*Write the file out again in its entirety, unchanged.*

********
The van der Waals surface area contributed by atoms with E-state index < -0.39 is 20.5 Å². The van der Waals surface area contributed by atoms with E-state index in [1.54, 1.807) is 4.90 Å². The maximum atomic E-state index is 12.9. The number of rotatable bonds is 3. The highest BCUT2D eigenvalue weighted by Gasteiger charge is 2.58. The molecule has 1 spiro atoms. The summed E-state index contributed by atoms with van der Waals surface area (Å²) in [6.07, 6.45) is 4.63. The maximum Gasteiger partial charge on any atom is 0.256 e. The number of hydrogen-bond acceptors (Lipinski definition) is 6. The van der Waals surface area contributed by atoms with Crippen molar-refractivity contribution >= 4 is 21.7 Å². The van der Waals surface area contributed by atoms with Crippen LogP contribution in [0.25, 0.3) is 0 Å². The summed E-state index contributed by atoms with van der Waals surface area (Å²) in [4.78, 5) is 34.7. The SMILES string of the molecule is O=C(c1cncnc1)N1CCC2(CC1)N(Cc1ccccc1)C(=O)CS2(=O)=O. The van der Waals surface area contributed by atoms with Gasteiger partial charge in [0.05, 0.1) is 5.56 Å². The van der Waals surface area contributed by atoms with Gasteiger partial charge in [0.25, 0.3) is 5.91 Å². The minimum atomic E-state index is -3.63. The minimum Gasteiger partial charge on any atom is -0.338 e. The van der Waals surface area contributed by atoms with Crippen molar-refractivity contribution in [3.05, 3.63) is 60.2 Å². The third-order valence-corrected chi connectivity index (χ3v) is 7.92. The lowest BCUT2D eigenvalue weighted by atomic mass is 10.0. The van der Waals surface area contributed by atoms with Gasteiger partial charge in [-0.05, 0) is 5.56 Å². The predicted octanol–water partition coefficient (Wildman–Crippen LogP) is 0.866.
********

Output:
The van der Waals surface area contributed by atoms with E-state index < -0.39 is 20.5 Å². The van der Waals surface area contributed by atoms with E-state index in [1.54, 1.807) is 4.90 Å². The maximum atomic E-state index is 12.9. The number of rotatable bonds is 3. The highest BCUT2D eigenvalue weighted by Gasteiger charge is 2.58. The molecule has 1 spiro atoms. The summed E-state index contributed by atoms with van der Waals surface area (Å²) in [6.07, 6.45) is 4.63. The maximum Gasteiger partial charge on any atom is 0.256 e. The number of hydrogen-bond acceptors (Lipinski definition) is 6. The van der Waals surface area contributed by atoms with Crippen molar-refractivity contribution >= 4 is 21.7 Å². The van der Waals surface area contributed by atoms with Crippen LogP contribution in [0.25, 0.3) is 0 Å². The summed E-state index contributed by atoms with van der Waals surface area (Å²) in [4.78, 5) is 34.7. The SMILES string of the molecule is O=C(c1cncnc1)N1CCC2(CC1)N(Cc1ccccc1)C(=O)CS2(=O)=O. The van der Waals surface area contributed by atoms with Gasteiger partial charge in [0.05, 0.1) is 5.56 Å². The van der Waals surface area contributed by atoms with Gasteiger partial charge in [0.25, 0.3) is 5.91 Å². The minimum atomic E-state index is -3.63. The minimum Gasteiger partial charge on any atom is -0.338 e. The van der Waals surface area contributed by atoms with Crippen molar-refractivity contribution in [3.05, 3.63) is 60.2 Å². The third-order valence-corrected chi connectivity index (χ3v) is 7.92. The lowest BCUT2D eigenvalue weighted by atomic mass is 10.0. The van der Waals surface area contributed by atoms with Gasteiger partial charge in [-0.05, 0) is 5.56 Å². The predicted octanol–water partition coefficient (Wildman–Crippen LogP) is 0.866.